The California Community Assistance, Recovery, and Empowerment (CARE) Court Program legislation (SB 1338) has passed the Legislature, and it certainly will be signed by Governor Newsom as the act has his support. Here is a link to the Governor’s statement on the passage of CARE Court https://www.gov.ca.gov/2022/08/31/governor-newsom-statement-on-the-legislatures-passage-of-care-court/.
I wrote a blog about the SB 1338 in May although I seldom write about legislation before it is enacted. But the CARE Court is a significant piece of legislation and I knew that it had strong support, and some opposition. Indeed, the details in the legislation have changed, and have increased significantly since May (printing SB 1338 from the legislative website is 25 pages, whereas in PDF form SB 1338 is 52 pages).
The CARE Court does not start immediately; however, as the CARE Court has to be put in place, further designed and implemented at the county level, a significant (perhaps tremendous) amount of work has to be done. Although SB 1338 is lengthy, it does not represent or arise to the level of being the plan and court rules for final implementation. As stated in SB 1338: “A first cohort of counties, which shall include the Counties of Glenn, Orange, Riverside, San Diego, Stanislaus, and Tuolumne, and the City and County of San Francisco, shall begin no later then October 1, 2023, unless the county is provided additional time pursuant to paragraph (2) of subdivision (c).” To the extent that I am able to relatively easily follow progress that is being made, I will do so, and I will be commenting about this legislation and developments in future blog posts.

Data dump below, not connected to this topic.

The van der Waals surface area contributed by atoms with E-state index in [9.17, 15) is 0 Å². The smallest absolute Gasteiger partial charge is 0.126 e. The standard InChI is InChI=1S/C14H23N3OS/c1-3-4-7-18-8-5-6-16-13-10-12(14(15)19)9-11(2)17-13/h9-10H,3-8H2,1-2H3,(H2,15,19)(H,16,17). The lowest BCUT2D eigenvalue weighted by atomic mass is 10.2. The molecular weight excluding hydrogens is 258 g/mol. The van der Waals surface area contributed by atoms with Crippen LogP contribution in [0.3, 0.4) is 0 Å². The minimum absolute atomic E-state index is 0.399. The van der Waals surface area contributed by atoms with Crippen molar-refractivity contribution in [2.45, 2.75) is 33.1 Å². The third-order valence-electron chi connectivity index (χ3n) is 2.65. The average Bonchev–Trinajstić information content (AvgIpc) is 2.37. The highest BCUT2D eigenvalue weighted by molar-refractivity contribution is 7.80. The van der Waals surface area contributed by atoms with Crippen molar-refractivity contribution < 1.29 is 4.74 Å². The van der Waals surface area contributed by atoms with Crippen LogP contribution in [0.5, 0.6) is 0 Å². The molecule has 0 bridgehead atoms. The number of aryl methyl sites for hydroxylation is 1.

This legislation pertains to difficult issues, and to people with difficult health, mental and physical conditions and situations, and it also pertains to personal and constitutional rights. California already has in place conservatorship processes (both LPS and general conservatorships), and there also are already rights, duties and responsibilities relating to principal/agent, power of attorney, trustee/beneficiary, executor/beneficiary, doctor/patient and healthcare provider, and other similar relationships. To the extent that a CARE Court issues an order or directive, unless it is very truly voluntarily entered into, most likely it will be or at least could be considered to be an order or directive, or some sort of limitation on personal rights by the government.
More to follow after the Governor signs this legislation and the work begins.
Thank you for reading. Please pass this along to other people who would be interested.
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Best to you,
David Tate, Esq. (and inactive CPA)
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Remember, every case and situation is different. It is important to obtain and evaluate all of the evidence that is available, and to apply that evidence to the applicable standards and laws. You do need to consult with an attorney and other professionals about your particular situation. This post is not a solicitation for legal or other services inside of or outside of California, and, of course, this post only is a summary of information that changes from time to time, and does not apply to any particular situation or to your specific situation. So . . . you cannot rely on this post for your situation or as legal or other professional advice or representation.
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David Tate, Esq. (and inactive California CPA) – practicing only as an attorney in California.